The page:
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Dear Potheads: It's time to talk about the history of weed and racism

This is a post I didn't plan on writing for a while because I was hoping to ease into the more serious topics of cannabis by starting out with teaching everyone the lighter, easier notes to prove how not scary it is to the public. But as the world would have it and mainstream media has proven again, those old stereotypes would be used to tarnish the name of a young man who died tragically and unarmed at the hands of a police officer.

As was pointed out in my guide to the basics, the cannabis plants originate primarily from South America, East Asia, and the Middle East. The oldest written record of the indica strain being used is by a Chinese emperor in 2727 B.C. and was used much like most of Chinese herbal medicine is used today: as a healing agent for the sick. This was a medicine used to treat everything from absentmindedness to malaria and dysentery. From China the use of cannabis spread to India, where it became a prominent part of Ayurvedic medicine as a sleep aid.


Meanwhile the sativa plant soon spread to Europe where the Greco Romans were not as studied in the uses of the plant itself, so they would burn the seeds and roots for minor ailments. Unfortunately the Greco Roman literature would take off much wider than that of the Chinese pharmacopoeia. Centuries later the notion of "reefer madness" needed to be blamed on something, so they based on one quote taken out of context.

"The Scythians put the Seeds of this HEMP under the bags, upon the burning stones; and immediately a more agreeable vapor is emitted than from the incense burnt in Greece. The Company extremely transported with the scent, howl aloud."


Here's the thing about this quote. When you read the entire passage, it is clear that this is being written about a funeral ceremony. The howling they did was not some kind of cartoon wolf whistle, but crying and mourning. Way to spin the documentation of someone mourning the loss of a loved one into turning anyone who inhales cannabis into crazed monsters, prohibitionists.

In the time between Herodotus's quote and the outlawing of cannabis, most of the writing about cannabis and hemp were in the name of medicine and industrial uses of hemp. So what changed exactly? Immigration of minorities for cheaper labor and the competition between the lumber and hemp industries.


This was the whole basis used in the 1900's-1930's to outlaw use, claiming that cannabis use would turn everyone into cold blooded killers and madmen. In fact, the word marijuana itself is a pejorative and was popularized by commissioner of the Federal Bureau of Narcotics Harry Anslinger, who used the more exotic sounding colloquial Mexican name to sensationalize and other cannabis as something only used by brown people. His close ties to William Randolph Hearst (who had a financial stake in eliminating hemp production) made the word become more common, thanks to headlines such as "Marihuana: The Assassination of Youth" and "Crazed from Smoking Weed: Startling Behavior of Victims of the Marihuana Habit".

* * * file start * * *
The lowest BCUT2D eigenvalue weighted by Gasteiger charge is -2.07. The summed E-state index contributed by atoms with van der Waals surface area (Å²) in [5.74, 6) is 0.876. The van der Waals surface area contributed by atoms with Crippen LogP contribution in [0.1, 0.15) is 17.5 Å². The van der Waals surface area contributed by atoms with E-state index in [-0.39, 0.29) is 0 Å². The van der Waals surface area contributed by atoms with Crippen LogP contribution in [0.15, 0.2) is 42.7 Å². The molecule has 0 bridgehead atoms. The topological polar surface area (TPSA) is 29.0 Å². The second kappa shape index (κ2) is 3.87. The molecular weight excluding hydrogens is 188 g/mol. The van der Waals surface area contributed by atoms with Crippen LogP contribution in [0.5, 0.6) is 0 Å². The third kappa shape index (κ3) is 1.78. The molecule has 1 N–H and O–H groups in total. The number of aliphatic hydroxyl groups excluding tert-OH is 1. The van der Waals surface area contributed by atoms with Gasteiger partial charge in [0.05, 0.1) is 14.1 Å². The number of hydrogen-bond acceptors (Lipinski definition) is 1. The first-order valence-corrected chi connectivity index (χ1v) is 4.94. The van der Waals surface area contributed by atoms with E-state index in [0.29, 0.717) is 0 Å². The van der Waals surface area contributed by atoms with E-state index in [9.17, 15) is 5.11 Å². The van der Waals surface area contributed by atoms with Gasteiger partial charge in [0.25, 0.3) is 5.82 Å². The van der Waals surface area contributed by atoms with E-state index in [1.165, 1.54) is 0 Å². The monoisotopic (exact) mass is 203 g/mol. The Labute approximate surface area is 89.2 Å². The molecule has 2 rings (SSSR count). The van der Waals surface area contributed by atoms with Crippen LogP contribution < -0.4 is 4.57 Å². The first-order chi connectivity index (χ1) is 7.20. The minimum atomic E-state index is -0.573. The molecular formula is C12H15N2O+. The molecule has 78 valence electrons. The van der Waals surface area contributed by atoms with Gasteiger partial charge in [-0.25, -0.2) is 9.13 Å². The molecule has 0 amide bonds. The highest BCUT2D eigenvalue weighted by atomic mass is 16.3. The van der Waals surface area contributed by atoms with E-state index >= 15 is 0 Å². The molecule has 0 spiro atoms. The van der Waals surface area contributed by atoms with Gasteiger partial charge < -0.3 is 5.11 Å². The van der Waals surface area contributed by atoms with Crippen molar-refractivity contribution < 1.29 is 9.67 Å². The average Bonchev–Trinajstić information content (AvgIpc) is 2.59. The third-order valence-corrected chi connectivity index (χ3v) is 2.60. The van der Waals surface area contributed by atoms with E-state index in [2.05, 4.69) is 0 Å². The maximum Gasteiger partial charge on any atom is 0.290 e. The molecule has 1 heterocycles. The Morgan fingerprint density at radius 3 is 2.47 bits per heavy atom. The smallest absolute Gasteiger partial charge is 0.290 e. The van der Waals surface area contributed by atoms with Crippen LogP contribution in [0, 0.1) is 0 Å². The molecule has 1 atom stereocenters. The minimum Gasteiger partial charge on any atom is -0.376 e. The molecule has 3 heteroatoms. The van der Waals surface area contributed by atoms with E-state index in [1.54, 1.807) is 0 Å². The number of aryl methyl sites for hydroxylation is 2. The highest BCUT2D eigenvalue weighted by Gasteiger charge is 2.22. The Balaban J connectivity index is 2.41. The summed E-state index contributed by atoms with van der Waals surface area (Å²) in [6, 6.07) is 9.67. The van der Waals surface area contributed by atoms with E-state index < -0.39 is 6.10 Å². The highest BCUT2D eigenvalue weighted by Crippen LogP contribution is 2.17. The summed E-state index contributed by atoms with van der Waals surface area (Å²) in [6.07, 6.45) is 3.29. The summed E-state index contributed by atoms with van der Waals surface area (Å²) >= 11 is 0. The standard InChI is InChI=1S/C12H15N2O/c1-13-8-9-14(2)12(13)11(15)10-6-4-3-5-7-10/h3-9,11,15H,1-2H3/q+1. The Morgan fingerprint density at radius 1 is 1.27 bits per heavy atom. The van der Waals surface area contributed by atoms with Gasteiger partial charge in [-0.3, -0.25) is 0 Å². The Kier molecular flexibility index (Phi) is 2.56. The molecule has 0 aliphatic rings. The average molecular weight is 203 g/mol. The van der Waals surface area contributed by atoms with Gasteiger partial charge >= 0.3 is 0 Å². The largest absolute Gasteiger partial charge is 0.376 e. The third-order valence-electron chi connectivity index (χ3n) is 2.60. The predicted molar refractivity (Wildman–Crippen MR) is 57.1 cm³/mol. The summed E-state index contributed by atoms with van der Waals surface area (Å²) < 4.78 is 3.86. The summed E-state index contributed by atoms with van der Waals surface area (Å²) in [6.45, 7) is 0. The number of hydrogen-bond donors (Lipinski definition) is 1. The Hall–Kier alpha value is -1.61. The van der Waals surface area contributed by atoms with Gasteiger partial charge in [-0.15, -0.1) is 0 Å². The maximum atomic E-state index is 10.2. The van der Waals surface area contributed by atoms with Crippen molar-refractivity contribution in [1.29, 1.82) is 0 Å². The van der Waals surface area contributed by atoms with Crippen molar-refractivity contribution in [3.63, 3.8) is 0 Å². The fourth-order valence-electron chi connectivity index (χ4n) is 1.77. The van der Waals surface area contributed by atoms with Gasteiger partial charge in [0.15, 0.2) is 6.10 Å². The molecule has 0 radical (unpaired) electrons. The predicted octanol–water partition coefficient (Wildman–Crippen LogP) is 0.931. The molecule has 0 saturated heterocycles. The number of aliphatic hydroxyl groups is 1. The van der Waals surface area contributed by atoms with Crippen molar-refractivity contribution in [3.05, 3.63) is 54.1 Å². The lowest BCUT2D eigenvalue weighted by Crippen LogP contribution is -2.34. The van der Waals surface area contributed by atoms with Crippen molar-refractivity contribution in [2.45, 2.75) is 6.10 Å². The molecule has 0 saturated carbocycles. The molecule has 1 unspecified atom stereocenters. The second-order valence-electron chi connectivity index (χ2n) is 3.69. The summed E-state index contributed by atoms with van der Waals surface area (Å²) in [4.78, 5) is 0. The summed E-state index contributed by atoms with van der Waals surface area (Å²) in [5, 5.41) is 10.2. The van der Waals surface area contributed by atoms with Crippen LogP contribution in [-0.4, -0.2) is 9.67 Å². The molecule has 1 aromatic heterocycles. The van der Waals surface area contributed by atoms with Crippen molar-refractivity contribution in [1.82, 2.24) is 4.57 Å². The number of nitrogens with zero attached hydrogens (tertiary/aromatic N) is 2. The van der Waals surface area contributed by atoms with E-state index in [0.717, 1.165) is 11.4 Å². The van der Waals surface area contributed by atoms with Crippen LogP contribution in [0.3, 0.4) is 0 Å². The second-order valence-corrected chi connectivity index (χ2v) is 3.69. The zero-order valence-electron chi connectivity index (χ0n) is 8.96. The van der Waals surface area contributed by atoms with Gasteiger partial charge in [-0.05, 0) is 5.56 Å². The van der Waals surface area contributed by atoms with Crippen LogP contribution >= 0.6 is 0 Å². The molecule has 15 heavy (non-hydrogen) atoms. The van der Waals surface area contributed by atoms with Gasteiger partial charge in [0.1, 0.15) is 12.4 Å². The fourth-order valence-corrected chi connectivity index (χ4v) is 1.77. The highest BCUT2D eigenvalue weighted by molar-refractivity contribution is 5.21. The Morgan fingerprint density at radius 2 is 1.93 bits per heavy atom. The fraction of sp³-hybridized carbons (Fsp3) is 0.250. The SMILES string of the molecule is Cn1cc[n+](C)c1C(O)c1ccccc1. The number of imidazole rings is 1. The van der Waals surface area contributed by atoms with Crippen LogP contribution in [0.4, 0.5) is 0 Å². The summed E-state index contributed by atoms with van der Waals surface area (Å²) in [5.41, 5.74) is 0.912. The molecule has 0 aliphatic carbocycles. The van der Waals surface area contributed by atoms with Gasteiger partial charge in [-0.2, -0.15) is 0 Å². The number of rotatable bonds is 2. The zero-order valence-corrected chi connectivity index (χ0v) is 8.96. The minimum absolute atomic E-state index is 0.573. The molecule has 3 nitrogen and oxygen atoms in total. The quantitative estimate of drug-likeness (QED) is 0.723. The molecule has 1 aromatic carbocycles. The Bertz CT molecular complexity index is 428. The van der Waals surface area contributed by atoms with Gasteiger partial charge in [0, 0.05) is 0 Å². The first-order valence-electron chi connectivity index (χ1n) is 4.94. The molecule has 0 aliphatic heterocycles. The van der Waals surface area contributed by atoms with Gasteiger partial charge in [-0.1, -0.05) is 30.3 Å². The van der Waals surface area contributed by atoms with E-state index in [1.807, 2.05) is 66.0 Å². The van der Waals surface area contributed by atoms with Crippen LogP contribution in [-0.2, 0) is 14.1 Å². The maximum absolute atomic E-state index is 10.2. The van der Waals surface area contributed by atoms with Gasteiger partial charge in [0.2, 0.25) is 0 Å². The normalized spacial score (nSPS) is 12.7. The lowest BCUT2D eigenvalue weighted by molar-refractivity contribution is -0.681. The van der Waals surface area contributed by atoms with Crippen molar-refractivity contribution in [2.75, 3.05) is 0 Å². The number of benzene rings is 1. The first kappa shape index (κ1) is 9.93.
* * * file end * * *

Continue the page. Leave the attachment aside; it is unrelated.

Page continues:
Soon there would be popular mythology around the scary brown person who had superhuman strength, which I'm sad to read is a coded implication that still prevails today. This mythology would go on to expand to include all immigrants, African Americans, and entertainers thanks to Harry Anslinger's testimony before Congress.

"Marijuana is the most violence-causing drug in the history of mankind… Most marijuana smokers are Negroes, Hispanics, Filipinos and entertainers. Their satanic music, jazz and swing, result from marijuana usage."


This lead to the many propaganda movies decrying cannabis as destroying America's Youth through movies like "Marihuana: The Devil Weed" and of course, the cult classic "Reefer Madness". Side note, this is what one the stars of Reefer Madness had to say about her role:

"I'm ashamed to say that it's the only one of my films that's become a classic."

Thelma White, 1987

Today the numbers of arrests for cannabis possession still reflect these outdated racist tropes, according to the ALCU black people are 3.7x more likely to be arrested for possession and the number rises in places in the Midwest such as Minnesota (6x) and Iowa (8.34x). The fact is that the majority of cannabis consumers in the United States are white, overwhelmingly so according to this 2009 study by NORML.


The war on drugs is a race war. We are still fighting racist stereotypes built up by a very angry man from nearly 100 years ago, and the law is still letting him win. It's time to drop these arbitrary laws and put an end to the fight against cannabis.


Top image from weeducated.com

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